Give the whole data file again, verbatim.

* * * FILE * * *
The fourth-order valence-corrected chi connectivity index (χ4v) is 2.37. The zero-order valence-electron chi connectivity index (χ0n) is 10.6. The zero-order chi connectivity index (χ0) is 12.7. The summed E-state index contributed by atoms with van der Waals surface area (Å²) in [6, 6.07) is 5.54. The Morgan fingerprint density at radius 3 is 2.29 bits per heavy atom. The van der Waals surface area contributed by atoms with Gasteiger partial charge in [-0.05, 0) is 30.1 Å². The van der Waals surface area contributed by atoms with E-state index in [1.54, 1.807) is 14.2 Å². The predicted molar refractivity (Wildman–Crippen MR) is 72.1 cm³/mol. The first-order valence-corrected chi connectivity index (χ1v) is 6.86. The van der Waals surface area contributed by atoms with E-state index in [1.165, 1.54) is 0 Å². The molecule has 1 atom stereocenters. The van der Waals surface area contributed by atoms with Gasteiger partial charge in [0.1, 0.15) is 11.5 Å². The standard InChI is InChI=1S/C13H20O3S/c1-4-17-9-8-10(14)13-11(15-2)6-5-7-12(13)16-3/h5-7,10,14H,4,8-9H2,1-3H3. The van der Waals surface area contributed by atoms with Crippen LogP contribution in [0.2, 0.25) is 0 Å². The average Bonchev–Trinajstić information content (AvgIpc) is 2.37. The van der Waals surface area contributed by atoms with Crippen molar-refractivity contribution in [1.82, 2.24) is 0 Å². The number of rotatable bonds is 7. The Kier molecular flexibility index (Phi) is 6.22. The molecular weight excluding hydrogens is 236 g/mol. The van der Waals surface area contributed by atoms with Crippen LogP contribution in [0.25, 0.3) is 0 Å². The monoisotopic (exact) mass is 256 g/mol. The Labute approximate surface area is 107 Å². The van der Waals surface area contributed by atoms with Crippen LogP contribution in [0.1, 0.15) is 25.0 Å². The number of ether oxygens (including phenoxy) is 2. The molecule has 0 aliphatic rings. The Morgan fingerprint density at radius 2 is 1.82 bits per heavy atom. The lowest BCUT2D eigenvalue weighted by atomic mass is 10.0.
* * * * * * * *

The fourth-order valence-corrected chi connectivity index (χ4v) is 2.37. The zero-order valence-electron chi connectivity index (χ0n) is 10.6. The zero-order chi connectivity index (χ0) is 12.7. The summed E-state index contributed by atoms with van der Waals surface area (Å²) in [6, 6.07) is 5.54. The Morgan fingerprint density at radius 3 is 2.29 bits per heavy atom. The van der Waals surface area contributed by atoms with Gasteiger partial charge in [-0.05, 0) is 30.1 Å². The van der Waals surface area contributed by atoms with E-state index in [1.54, 1.807) is 14.2 Å². The predicted molar refractivity (Wildman–Crippen MR) is 72.1 cm³/mol. The first-order valence-corrected chi connectivity index (χ1v) is 6.86. The van der Waals surface area contributed by atoms with E-state index in [1.165, 1.54) is 0 Å². The molecule has 1 atom stereocenters. The van der Waals surface area contributed by atoms with Gasteiger partial charge in [0.1, 0.15) is 11.5 Å². The standard InChI is InChI=1S/C13H20O3S/c1-4-17-9-8-10(14)13-11(15-2)6-5-7-12(13)16-3/h5-7,10,14H,4,8-9H2,1-3H3. The van der Waals surface area contributed by atoms with Crippen LogP contribution in [0.2, 0.25) is 0 Å². The average Bonchev–Trinajstić information content (AvgIpc) is 2.37. The van der Waals surface area contributed by atoms with Crippen molar-refractivity contribution in [1.82, 2.24) is 0 Å². The number of rotatable bonds is 7. The Kier molecular flexibility index (Phi) is 6.22. The molecular weight excluding hydrogens is 236 g/mol. The van der Waals surface area contributed by atoms with Crippen LogP contribution in [0.25, 0.3) is 0 Å². The monoisotopic (exact) mass is 256 g/mol. The Labute approximate surface area is 107 Å². The van der Waals surface area contributed by atoms with Crippen LogP contribution in [0.1, 0.15) is 25.0 Å². The number of ether oxygens (including phenoxy) is 2. The molecule has 0 aliphatic rings. The Morgan fingerprint density at radius 2 is 1.82 bits per heavy atom. The lowest BCUT2D eigenvalue weighted by atomic mass is 10.0.